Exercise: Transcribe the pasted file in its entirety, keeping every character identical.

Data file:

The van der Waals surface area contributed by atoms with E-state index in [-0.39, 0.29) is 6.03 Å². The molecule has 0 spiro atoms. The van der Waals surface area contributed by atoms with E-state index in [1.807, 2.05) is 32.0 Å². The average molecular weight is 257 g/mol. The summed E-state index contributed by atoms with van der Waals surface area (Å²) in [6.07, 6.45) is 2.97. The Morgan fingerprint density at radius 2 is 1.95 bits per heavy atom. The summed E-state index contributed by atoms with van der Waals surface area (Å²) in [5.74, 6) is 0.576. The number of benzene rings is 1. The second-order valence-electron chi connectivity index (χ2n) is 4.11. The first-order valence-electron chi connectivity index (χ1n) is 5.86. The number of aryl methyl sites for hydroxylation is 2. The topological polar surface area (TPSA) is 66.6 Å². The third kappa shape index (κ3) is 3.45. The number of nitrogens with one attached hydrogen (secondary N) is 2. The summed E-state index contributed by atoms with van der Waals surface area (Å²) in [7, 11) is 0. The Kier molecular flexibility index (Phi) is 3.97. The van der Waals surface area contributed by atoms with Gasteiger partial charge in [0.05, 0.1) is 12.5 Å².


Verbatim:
The van der Waals surface area contributed by atoms with E-state index in [-0.39, 0.29) is 6.03 Å². The molecule has 0 spiro atoms. The van der Waals surface area contributed by atoms with E-state index in [1.807, 2.05) is 32.0 Å². The average molecular weight is 257 g/mol. The summed E-state index contributed by atoms with van der Waals surface area (Å²) in [6.07, 6.45) is 2.97. The Morgan fingerprint density at radius 2 is 1.95 bits per heavy atom. The summed E-state index contributed by atoms with van der Waals surface area (Å²) in [5.74, 6) is 0.576. The number of benzene rings is 1. The second-order valence-electron chi connectivity index (χ2n) is 4.11. The first-order valence-electron chi connectivity index (χ1n) is 5.86. The number of aryl methyl sites for hydroxylation is 2. The topological polar surface area (TPSA) is 66.6 Å². The third kappa shape index (κ3) is 3.45. The number of nitrogens with one attached hydrogen (secondary N) is 2. The summed E-state index contributed by atoms with van der Waals surface area (Å²) in [7, 11) is 0. The Kier molecular flexibility index (Phi) is 3.97. The van der Waals surface area contributed by atoms with Gasteiger partial charge in [0.05, 0.1) is 12.5 Å².